Social Networks and Online Markets

Academic year 2021–2022

We are surrounded by networks. The Internet, one of the most advanced artifacts ever created by mankind, is the paradigmatic example of a "network of networks" with unprecedented technological, economical and social ramifications. Online social networks have become a major driving phenomenon on the web since the Internet has expanded as to include users and their social systems in its description and operation. Technological networks such as the cellular phone network or the energy grid support many aspects of our daily life. Moreover, there is a growing number of highly-popular user-centric applications in Internet that rely on social networks for mining and filtering information, for providing recommendations, as well as for ranking of documents and services. In this course we will present the design principles and the main structural properties and theoretical models of online social networks and technological networks, algorithms for data mining in social networks, and the basic network economic issues, with an eye towards the current research issues in the area.



The second homework is out; it is due on June 21.

The first homework is out; it is due on May 22.

You can follow the class online, using zoom. For that you need to register; email Aris for details.

Classes start on Monday, February 21.

Remember to register your email; details will be given in the first class.


Topics that we will cover

  • Properties of social networks
  • Models for social networks
  • Community detection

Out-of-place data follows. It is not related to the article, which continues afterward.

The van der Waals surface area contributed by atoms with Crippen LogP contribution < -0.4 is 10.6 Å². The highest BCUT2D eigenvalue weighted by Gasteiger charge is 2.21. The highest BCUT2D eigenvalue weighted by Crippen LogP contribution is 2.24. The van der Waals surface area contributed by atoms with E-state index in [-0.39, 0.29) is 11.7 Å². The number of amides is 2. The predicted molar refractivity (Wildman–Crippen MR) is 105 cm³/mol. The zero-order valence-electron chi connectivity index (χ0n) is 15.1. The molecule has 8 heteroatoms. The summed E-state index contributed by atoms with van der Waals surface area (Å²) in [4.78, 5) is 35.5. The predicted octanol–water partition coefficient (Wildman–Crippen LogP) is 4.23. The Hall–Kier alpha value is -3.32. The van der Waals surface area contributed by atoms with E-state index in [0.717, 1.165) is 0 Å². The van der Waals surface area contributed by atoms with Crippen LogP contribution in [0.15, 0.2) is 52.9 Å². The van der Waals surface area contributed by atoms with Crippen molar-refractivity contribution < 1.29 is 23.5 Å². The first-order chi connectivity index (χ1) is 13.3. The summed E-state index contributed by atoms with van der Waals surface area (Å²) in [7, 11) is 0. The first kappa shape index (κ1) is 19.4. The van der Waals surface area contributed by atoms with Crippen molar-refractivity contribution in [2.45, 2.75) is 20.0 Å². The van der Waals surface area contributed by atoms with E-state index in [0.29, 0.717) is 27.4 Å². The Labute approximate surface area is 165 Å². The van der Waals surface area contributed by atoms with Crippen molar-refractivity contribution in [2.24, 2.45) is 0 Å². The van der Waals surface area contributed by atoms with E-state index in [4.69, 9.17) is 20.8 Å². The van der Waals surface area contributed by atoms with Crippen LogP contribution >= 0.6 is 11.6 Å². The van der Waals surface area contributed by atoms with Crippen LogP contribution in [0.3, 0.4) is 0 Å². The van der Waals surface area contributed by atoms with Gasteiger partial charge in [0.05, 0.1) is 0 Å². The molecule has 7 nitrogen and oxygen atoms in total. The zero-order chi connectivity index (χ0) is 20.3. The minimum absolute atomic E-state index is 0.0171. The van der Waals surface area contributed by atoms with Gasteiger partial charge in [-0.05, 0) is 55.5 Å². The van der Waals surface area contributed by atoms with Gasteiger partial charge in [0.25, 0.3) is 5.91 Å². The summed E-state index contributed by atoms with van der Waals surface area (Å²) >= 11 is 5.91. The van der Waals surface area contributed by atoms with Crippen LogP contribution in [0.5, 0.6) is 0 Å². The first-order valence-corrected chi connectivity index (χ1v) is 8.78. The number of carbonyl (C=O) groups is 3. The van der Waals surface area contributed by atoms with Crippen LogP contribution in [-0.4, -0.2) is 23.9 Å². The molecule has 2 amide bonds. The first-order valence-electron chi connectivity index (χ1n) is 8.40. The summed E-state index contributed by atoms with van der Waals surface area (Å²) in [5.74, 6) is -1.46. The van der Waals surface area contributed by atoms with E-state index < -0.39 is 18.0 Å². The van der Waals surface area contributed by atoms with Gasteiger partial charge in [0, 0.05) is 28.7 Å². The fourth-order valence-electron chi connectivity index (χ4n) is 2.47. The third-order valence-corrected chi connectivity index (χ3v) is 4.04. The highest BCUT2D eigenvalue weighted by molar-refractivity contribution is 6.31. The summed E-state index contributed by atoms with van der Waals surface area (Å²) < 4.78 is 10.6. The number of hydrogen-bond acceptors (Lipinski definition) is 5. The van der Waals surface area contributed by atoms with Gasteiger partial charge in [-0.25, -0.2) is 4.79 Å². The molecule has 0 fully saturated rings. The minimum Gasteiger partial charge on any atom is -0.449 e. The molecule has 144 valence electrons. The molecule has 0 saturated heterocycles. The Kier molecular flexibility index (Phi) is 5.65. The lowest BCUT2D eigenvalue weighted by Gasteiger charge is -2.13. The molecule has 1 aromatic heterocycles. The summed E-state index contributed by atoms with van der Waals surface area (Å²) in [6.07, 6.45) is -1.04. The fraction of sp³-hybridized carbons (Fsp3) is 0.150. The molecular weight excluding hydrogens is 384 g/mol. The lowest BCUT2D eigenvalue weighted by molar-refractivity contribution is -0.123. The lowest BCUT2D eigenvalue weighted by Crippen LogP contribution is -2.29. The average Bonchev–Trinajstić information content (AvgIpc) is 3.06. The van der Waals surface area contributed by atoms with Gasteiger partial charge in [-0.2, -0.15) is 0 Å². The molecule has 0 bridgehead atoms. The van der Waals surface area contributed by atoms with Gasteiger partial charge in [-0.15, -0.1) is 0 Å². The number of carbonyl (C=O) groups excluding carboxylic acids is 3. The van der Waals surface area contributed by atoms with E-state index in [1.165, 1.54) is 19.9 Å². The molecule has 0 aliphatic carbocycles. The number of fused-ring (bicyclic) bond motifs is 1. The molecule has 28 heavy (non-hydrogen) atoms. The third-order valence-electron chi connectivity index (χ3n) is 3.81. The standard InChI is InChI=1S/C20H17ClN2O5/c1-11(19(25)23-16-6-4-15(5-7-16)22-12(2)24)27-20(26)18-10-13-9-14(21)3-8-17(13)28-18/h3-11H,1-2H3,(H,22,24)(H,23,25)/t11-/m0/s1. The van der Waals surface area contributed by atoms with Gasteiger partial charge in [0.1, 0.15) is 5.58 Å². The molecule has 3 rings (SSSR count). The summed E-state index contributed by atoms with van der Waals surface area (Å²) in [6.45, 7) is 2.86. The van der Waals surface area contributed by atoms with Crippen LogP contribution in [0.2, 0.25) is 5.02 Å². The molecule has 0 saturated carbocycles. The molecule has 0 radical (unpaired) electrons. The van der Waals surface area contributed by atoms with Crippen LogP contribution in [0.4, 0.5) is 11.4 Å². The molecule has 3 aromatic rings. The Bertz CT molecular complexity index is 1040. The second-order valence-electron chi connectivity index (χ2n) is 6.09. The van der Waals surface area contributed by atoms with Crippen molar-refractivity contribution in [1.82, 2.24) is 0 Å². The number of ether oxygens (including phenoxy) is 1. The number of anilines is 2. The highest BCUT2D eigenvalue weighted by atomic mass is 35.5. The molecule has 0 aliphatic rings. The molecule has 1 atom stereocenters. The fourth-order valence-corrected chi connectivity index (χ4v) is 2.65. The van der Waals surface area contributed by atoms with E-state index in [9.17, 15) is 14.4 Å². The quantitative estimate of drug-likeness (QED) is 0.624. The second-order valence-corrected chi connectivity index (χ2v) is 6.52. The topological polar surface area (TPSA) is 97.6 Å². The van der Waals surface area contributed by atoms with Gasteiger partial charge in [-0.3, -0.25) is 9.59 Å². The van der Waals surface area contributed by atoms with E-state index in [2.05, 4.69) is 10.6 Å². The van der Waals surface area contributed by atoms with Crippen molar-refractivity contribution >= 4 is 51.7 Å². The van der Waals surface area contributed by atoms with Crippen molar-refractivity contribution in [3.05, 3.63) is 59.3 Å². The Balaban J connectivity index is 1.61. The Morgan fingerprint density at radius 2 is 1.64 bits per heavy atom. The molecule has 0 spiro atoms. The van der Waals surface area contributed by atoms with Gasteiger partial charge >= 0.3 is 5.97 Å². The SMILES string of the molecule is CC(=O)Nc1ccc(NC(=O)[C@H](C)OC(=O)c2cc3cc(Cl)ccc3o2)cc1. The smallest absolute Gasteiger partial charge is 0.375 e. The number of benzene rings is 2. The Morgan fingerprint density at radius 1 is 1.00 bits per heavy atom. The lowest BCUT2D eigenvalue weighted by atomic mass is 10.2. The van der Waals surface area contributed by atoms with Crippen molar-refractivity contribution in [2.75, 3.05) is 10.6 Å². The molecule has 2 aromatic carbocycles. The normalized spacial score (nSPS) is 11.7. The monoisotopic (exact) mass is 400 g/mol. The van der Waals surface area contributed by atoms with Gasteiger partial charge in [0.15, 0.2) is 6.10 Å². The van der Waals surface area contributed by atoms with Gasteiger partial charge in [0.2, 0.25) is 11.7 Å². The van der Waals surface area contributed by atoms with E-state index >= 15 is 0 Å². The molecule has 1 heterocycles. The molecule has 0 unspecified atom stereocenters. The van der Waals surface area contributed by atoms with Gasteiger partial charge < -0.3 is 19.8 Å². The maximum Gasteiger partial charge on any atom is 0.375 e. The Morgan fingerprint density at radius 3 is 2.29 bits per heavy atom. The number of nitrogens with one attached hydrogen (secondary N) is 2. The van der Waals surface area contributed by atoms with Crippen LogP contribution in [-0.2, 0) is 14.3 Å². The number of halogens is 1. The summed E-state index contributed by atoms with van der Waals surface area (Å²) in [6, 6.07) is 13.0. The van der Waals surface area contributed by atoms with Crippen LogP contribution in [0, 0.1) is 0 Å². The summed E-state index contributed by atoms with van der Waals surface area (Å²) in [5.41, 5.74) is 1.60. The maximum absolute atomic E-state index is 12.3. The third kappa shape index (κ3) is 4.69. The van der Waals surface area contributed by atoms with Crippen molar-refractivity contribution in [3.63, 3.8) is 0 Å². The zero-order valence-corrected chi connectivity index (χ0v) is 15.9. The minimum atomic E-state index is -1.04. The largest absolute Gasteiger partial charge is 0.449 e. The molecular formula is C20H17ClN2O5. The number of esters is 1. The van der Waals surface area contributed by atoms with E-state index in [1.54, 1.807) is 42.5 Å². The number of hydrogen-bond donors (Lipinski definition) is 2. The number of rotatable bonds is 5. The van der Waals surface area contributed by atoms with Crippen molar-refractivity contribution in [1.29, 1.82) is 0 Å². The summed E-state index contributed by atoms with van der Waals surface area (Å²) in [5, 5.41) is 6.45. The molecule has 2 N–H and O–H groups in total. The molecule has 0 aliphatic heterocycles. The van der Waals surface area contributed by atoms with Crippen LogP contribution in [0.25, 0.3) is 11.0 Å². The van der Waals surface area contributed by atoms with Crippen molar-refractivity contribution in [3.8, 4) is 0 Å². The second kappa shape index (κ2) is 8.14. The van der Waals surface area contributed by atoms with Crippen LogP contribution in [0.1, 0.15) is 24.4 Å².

• Spectral techniques for community detection
  • Neural-network embeddings
  • Graph neural networks
  • Cascading behavior in social networks and epidemics
  • Influence maximization and viral marketing
  • Influence and homophily
  • Game theory on networks
  • Network traffic
  • Selfish routing and price of anarchy
  • Auctions
  • Algorithmic market design
  • Market Equilibria: characterization and computation
  • Two-sided markets and sharing economy


    Aris Anagnostopoulos, Sapienza University of Rome

    Stefano Leonardi, Sapienza University of Rome


    When and where:

    Monday 15.00–17.00, SPV, Via Eudossiana 18, Room 41

    Wednesday 13.00–17.00, Via Ariosto 25, Room A3


    Office hours

    You can use the office hours for any question regarding the class material, general questions on networks, the meaning of life, pretty much anything. Send an email to the instructors for arrangement.


    Textbook and references

    The main textbook is the book Networks, Crowds, and Markets: Reasoning About a Highly Connected World, by David Easley and Jon Kleinberg.

    In addition, we will cover material from various other sources, which we will post online as the course proceeds.


    Exam format

    There are two main ways to be examined for the course (to be confirmed after the first classes):

    • Do two set of homeworks and a light oral exam
    • Do a project and a heavier oral exam
    There is also the option to write a final written exam (but discouraged).




    Date Topic Reading
    February 21 Introduction to social networks and online markets, Properties of complex networks. Chapters 1, 2, slides